Compare and Contrast

January 25, 2007

There were two stories on the blogosphere that really caught my eye yesterday. Both at first glance are about large corporate entities trying to FUD the public. The first is the e-fracas (etc etc etc) caused by Microsoft paying Rick Jellife to correct any inaccuracies on the Wikipedia pages concerning ODP and OOXML.

The second was the story that the American Association of Publishers has paid a hefty sum to a PR agency for what amounts to a slur campaign against the free information movement (via).

I’m gobsmacked by the reaction in the first case – if we leave aside the techno-religious mudslinging the main criticism seems to be that MS were acting in an underhand fashion and their approach wasn’t transparent. This story didn’t make CNN because the wikipedians found out about it after the fact and reported it, it made CNN because Rick blogged it and several people at Microsoft confirmed it. How much more transparency is needed? The wikipedia version of NPOV is evidently not intrinsic to basic notion of building a trusted public commons.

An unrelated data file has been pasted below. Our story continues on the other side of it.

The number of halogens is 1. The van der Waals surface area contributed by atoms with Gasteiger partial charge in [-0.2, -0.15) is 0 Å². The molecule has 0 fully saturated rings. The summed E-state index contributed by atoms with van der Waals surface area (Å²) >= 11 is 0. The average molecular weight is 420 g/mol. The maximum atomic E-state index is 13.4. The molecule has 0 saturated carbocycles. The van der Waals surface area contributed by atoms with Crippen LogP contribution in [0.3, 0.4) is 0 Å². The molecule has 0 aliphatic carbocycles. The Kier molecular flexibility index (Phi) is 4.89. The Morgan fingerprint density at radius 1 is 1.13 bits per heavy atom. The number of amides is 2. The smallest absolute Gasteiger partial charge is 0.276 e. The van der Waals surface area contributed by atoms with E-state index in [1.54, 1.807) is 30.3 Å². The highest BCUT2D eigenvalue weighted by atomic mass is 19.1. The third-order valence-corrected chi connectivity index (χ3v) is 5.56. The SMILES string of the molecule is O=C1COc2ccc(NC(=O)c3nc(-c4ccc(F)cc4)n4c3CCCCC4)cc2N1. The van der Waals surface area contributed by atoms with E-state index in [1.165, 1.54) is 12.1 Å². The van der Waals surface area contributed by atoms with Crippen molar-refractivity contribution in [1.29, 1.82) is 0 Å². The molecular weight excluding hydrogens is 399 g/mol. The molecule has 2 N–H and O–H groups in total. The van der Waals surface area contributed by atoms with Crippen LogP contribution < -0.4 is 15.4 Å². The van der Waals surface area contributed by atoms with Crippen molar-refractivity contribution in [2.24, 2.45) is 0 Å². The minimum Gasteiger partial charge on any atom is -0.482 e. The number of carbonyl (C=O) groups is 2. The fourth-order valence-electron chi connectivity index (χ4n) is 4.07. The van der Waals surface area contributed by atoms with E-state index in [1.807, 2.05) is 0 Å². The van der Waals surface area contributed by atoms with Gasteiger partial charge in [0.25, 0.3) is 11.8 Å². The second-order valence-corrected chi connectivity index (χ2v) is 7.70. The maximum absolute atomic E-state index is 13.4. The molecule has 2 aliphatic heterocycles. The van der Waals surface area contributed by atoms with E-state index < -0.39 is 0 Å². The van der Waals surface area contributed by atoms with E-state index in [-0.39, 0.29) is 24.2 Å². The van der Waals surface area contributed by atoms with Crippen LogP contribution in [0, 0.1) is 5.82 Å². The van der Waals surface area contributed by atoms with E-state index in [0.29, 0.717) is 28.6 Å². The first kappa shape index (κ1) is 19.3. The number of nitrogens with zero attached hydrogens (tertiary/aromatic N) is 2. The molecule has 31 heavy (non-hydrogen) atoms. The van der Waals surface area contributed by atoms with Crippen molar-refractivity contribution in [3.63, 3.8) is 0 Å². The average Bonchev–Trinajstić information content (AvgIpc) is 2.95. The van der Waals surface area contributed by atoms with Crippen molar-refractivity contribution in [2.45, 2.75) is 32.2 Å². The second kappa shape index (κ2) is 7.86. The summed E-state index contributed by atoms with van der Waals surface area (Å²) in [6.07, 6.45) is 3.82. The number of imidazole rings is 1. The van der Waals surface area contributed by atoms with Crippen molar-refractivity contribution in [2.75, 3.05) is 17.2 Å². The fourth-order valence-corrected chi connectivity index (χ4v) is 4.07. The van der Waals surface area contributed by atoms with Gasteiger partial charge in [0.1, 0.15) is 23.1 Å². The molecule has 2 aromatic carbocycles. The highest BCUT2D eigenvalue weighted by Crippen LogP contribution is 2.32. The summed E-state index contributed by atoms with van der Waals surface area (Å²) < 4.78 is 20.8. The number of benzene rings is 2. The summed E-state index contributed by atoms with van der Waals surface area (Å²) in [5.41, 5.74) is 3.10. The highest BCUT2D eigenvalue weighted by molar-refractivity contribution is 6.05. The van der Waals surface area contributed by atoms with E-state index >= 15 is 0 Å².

I’m gobsmacked by the second story in itself. When I first read it on Peter Suber’s blog I assumed he was uncovering some misreporting and was going to conclude by commenting that making this kind of stuff up doesn’t help, but it seems to be the straight story. I felt defensive and a bit downcast at first, then I realised that this is great news. When your detractors resort to FUD you know you’re right, and you know you’re winning.

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